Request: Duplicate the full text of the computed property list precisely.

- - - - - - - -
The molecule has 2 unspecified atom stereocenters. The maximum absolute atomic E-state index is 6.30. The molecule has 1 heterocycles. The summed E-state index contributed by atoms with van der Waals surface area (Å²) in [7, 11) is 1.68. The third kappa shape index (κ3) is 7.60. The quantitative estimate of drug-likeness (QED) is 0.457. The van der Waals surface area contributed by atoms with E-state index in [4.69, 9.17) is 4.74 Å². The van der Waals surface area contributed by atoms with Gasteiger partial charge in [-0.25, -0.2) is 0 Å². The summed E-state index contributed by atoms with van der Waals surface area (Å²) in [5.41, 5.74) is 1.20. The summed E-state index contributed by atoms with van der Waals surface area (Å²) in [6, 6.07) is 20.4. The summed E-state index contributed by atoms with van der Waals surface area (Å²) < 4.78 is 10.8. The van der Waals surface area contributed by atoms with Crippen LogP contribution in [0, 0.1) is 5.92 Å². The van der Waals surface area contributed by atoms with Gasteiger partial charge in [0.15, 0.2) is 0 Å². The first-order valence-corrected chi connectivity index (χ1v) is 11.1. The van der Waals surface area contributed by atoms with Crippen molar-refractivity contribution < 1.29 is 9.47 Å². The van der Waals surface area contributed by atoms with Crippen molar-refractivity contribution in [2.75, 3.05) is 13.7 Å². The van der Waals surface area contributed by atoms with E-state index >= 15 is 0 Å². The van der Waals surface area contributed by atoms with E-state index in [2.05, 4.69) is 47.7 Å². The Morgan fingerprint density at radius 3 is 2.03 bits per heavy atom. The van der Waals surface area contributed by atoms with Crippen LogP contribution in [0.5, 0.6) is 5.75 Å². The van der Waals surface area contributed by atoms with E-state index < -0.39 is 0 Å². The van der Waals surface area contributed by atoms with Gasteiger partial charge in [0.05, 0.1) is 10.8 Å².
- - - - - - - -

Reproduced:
The molecule has 2 unspecified atom stereocenters. The maximum absolute atomic E-state index is 6.30. The molecule has 1 heterocycles. The summed E-state index contributed by atoms with van der Waals surface area (Å²) in [7, 11) is 1.68. The third kappa shape index (κ3) is 7.60. The quantitative estimate of drug-likeness (QED) is 0.457. The van der Waals surface area contributed by atoms with E-state index in [4.69, 9.17) is 4.74 Å². The van der Waals surface area contributed by atoms with Gasteiger partial charge in [-0.25, -0.2) is 0 Å². The summed E-state index contributed by atoms with van der Waals surface area (Å²) in [5.41, 5.74) is 1.20. The summed E-state index contributed by atoms with van der Waals surface area (Å²) in [6, 6.07) is 20.4. The summed E-state index contributed by atoms with van der Waals surface area (Å²) < 4.78 is 10.8. The van der Waals surface area contributed by atoms with Crippen LogP contribution in [0, 0.1) is 5.92 Å². The van der Waals surface area contributed by atoms with Gasteiger partial charge in [0.15, 0.2) is 0 Å². The first-order valence-corrected chi connectivity index (χ1v) is 11.1. The van der Waals surface area contributed by atoms with Crippen molar-refractivity contribution < 1.29 is 9.47 Å². The van der Waals surface area contributed by atoms with Crippen molar-refractivity contribution in [2.75, 3.05) is 13.7 Å². The van der Waals surface area contributed by atoms with E-state index >= 15 is 0 Å². The van der Waals surface area contributed by atoms with E-state index in [2.05, 4.69) is 47.7 Å². The Morgan fingerprint density at radius 3 is 2.03 bits per heavy atom. The van der Waals surface area contributed by atoms with Crippen LogP contribution in [0.5, 0.6) is 5.75 Å². The van der Waals surface area contributed by atoms with E-state index < -0.39 is 0 Å². The van der Waals surface area contributed by atoms with Gasteiger partial charge in [0.05, 0.1) is 10.8 Å².